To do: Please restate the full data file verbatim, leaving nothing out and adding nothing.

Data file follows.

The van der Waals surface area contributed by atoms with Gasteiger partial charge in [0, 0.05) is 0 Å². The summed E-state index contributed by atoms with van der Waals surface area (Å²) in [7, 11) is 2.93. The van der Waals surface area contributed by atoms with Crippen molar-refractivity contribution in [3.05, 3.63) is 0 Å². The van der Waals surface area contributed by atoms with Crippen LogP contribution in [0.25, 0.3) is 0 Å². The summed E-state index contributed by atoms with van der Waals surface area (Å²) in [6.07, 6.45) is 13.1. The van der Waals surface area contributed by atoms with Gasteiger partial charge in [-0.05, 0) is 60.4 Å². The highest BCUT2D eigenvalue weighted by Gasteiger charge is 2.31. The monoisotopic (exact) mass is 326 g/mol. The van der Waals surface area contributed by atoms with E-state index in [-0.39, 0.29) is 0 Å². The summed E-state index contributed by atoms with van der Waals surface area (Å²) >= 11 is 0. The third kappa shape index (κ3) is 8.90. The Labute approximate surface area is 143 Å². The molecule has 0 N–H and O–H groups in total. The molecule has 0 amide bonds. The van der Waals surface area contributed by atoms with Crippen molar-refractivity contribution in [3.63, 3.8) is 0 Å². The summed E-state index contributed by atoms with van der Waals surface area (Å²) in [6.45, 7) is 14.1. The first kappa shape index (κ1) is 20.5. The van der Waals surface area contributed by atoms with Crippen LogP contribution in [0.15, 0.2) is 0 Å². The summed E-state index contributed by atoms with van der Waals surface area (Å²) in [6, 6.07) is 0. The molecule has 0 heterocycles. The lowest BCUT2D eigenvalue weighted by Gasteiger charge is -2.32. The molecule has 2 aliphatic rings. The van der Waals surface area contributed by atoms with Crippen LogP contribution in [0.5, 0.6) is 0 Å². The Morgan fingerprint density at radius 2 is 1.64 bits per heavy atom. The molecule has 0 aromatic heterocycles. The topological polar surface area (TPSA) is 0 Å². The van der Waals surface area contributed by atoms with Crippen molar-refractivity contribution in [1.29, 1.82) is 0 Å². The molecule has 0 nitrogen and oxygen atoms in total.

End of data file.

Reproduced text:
The van der Waals surface area contributed by atoms with Gasteiger partial charge in [0, 0.05) is 0 Å². The summed E-state index contributed by atoms with van der Waals surface area (Å²) in [7, 11) is 2.93. The van der Waals surface area contributed by atoms with Crippen molar-refractivity contribution in [3.05, 3.63) is 0 Å². The van der Waals surface area contributed by atoms with Crippen LogP contribution in [0.25, 0.3) is 0 Å². The summed E-state index contributed by atoms with van der Waals surface area (Å²) in [6.07, 6.45) is 13.1. The van der Waals surface area contributed by atoms with Gasteiger partial charge in [-0.05, 0) is 60.4 Å². The highest BCUT2D eigenvalue weighted by Gasteiger charge is 2.31. The monoisotopic (exact) mass is 326 g/mol. The van der Waals surface area contributed by atoms with E-state index in [-0.39, 0.29) is 0 Å². The summed E-state index contributed by atoms with van der Waals surface area (Å²) >= 11 is 0. The third kappa shape index (κ3) is 8.90. The Labute approximate surface area is 143 Å². The molecule has 0 N–H and O–H groups in total. The molecule has 0 amide bonds. The van der Waals surface area contributed by atoms with Crippen molar-refractivity contribution in [3.63, 3.8) is 0 Å². The summed E-state index contributed by atoms with van der Waals surface area (Å²) in [6.45, 7) is 14.1. The first kappa shape index (κ1) is 20.5. The van der Waals surface area contributed by atoms with Crippen LogP contribution in [0.15, 0.2) is 0 Å². The summed E-state index contributed by atoms with van der Waals surface area (Å²) in [6, 6.07) is 0. The molecule has 0 heterocycles. The lowest BCUT2D eigenvalue weighted by Gasteiger charge is -2.32. The molecule has 2 aliphatic rings. The van der Waals surface area contributed by atoms with Crippen LogP contribution in [0.5, 0.6) is 0 Å². The Morgan fingerprint density at radius 2 is 1.64 bits per heavy atom. The molecule has 0 aromatic heterocycles. The topological polar surface area (TPSA) is 0 Å². The van der Waals surface area contributed by atoms with Crippen molar-refractivity contribution in [1.29, 1.82) is 0 Å². The molecule has 0 nitrogen and oxygen atoms in total.